Anytime I undertake a new endeavor, my mother imparts the importance of “you must walk before you run”. This inculcation brought about my major in African American Studies. I needed to understand the historical forces behind structural inequality in marginalized communities before I could fight it. While course material was diverse, scholarship examining the intersection of law and race had a hold on me. These works inextricably link the perpetuation of structural and racial inequality to the law. Legal scholars like Ian Haney Lopez reveal how intent test, prevailingly articulated by the courts in cases of racial discrimination, could work to maintain racial inequality. Juxtaposing Lopez’s position with the law’s role in Brown v. Board of Education, I came to see the law as at the crux of the fight for equality. The centrality of the law coupled with my insatiable intellectual curiosity concerning the scholarship, birthed my desire to use a legal education as my instrument to fight structural inequality.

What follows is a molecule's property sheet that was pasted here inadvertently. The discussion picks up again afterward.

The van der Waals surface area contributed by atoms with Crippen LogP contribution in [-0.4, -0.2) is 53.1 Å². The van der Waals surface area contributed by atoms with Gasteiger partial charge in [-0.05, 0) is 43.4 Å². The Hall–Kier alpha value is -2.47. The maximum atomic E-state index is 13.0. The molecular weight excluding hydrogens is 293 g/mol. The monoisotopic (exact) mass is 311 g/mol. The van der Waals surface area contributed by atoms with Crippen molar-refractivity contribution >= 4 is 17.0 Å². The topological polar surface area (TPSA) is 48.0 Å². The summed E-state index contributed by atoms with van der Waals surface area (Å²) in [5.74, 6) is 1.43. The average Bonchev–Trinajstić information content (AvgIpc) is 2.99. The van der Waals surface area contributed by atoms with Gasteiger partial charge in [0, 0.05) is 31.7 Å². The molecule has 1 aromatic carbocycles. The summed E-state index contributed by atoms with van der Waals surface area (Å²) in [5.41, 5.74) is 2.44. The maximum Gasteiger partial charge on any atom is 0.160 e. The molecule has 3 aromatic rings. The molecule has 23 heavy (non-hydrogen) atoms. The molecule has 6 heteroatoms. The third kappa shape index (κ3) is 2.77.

Since Michael Brown’s protest my passion to use my life to make a difference remains unyielding. This passion has led to my active participation in many organizations. I joined the Black Retention and Recruitment Center to help bolster percentage of black students matriculating into Berkeley. At neighboring high schools, I held personal statement workshops and overviewed the U.C. application process for graduating black seniors. In schools limited with resources, it was rewarding to sharpen essays and help students improve their applications. I am proud to say some of the students I helped became my fellow schoolmates at U.C. Berkeley.